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Blind person to drive at Daytona

Virginia Tech and the National Federation of the Blind are preparing to unveil a prototype vehicle equipped with technology to let blind people drive on their own.

A blind person will soon be driving at Daytona.

No, I didn't begin my Independence Day celebrations a week ago. Please, bear with me a little. We'll get to Daytona shortly.

You see, the Associated Press has offered the information that the National Federation of the Blind and Virginia Tech University have come together to develop technology that will allow blind people to get behind the wheel of a car and go wherever they like.

2011 should see the debut of a prototype vehicle equipped with "nonvisual interfaces." This technology transmits information to blind drivers about everything surrounding their whereabouts.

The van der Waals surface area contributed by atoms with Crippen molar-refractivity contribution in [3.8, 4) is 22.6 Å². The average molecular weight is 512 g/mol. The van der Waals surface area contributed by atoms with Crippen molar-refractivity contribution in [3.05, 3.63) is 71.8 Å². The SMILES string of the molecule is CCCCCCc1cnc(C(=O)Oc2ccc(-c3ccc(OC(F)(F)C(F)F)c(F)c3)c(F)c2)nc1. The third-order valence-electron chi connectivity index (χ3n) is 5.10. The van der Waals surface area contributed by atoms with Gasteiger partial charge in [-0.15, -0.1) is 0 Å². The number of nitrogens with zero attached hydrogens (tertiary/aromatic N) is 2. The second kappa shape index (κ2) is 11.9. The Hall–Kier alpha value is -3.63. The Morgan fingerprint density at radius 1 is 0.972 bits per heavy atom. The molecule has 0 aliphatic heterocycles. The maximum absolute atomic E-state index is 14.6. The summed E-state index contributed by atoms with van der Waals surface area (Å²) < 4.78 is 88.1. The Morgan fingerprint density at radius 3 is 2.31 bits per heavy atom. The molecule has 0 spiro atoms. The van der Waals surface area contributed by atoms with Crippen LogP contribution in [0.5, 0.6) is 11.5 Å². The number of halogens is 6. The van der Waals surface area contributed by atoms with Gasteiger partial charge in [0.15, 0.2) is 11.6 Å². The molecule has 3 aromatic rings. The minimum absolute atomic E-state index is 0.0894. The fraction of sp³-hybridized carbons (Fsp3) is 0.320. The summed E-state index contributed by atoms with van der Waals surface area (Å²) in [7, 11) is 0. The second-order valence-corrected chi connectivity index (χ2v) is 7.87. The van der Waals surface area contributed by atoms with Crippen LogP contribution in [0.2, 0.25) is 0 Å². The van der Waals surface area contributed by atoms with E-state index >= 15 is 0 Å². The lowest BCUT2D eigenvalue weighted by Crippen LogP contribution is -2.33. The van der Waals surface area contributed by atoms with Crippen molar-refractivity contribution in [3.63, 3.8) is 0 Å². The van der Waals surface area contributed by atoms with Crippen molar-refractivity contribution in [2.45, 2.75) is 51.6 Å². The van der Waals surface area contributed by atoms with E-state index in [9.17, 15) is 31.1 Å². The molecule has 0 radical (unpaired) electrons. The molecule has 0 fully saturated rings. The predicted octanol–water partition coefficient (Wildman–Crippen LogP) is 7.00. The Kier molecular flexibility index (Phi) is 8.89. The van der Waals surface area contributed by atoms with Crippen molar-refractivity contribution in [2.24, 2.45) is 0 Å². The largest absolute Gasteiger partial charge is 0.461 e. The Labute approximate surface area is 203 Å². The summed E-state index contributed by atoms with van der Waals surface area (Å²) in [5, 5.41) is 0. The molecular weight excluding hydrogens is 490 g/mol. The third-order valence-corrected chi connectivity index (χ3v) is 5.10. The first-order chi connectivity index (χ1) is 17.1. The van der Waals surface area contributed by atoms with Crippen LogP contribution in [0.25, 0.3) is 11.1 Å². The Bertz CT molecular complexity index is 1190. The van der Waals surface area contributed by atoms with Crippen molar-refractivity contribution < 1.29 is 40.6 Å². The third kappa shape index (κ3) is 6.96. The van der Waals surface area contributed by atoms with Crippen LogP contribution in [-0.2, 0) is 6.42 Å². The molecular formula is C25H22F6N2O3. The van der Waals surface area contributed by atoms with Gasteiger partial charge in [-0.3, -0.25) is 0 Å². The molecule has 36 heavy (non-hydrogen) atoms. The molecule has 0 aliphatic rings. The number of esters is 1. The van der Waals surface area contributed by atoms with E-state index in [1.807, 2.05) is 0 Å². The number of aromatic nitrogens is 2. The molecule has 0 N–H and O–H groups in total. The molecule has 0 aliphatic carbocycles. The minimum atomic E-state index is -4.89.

The prototype will be a modified Ford Escape. CC ResedaBear/Flickr

The design has, at its roots, Virginia Tech's contribution to the DARPA Grand Challenge of 2007, in which the university took third place for its creation of a driverless vehicle that could sense the nature of traffic and objects all around.

Once the NFB came together with Virginia Tech, the first attempt to create a car for the blind featured a vibrating vest that told the driver how to react to existing traffic conditions.

The prototype is to be unveiled at Daytona International Speedway in January 2011. It will be a modified Ford Escape that uses technology involving vibrations and compressed air, each of which physically translates and transmits information about road and traffic conditions. The lucky blind driver who will pilot the prototype has not yet been chosen. Yet one can only imagine what a magical sensation he or she will enjoy.

The project is not merely trying to surmount the technological difficulties that surround the concept of a blind person driving a car on the open road.

As Dr. Marc Mauer, president of the NFB, told the AP: "We're moving away from the theory that blindness ends the capacity of human beings to make contributions to society."